# Probability - Open Online Courses

```EXERCISE 2.46 – INCOME &amp; GENDER
Background:
The relative frequency table below displays the distribution of annual total personal
income (in 2009 inflation-adjusted dollars) for a representative sample of
96,420,486 Americans. These data come from the American Community Survey
for 2005-2009. This sample is comprised of 59% males and 41% females.
QUESTIONS
(a) Describe the distribution of total personal income.
(b) What is the probability that a randomly chosen US resident makes less than
\$50,000 per year?
(c) What is the probability that a randomly chosen US resident makes less than
\$50,000 per year and is female? Note any assumptions you make.
(d) The same data source indicates that 71.8% of females make less than \$50,000
per year. Use this value to determine whether or not the assumption you made in
part (c) is valid.
Right skewed. While not a perfect decline the tail appears to trail off to the right.
Total
Annual Total Personal Income (2009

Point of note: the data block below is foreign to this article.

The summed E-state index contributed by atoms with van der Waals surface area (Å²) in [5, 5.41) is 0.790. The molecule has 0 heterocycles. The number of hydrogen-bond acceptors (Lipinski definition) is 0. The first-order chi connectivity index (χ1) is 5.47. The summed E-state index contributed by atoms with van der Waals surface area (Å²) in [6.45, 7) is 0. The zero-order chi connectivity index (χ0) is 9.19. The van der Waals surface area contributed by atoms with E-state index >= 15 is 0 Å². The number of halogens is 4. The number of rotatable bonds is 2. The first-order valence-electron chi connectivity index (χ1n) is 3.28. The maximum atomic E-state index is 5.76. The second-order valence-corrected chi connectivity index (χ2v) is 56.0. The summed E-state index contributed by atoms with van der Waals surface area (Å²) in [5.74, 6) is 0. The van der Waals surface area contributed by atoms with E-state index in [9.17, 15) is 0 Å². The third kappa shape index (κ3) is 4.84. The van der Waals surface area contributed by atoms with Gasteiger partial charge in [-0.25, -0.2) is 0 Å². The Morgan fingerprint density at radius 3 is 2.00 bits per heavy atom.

25.00%
20.00%
15.00%
10.00%
5.00%
0.00%
Income
To calculate the probability of a randomly selected individual making less than
\$50,000/year we would simply add up the given percentages together. 0.022 +
0.047 + 0.158 + 0.183 + 0.212 = 0.622
I am assuming that the samples male vs. female distribution is representative of real
world scenarios. This also assumes that all the females are participating in the
paid workforce and receive a documented salary. If this is the case and 41% of
the population is female then the likelihood of a randomly selected person would
be both female and make &lt;\$50,000/year is 0.255.
Male, 0.59
Female,
0.41
&lt; \$50,000,
0.622
0.36698
&gt; \$50,000,
0.378
0.22302
&lt; \$50,000,
0.622
0.25502
&gt; \$50,000,
0.378
0.15498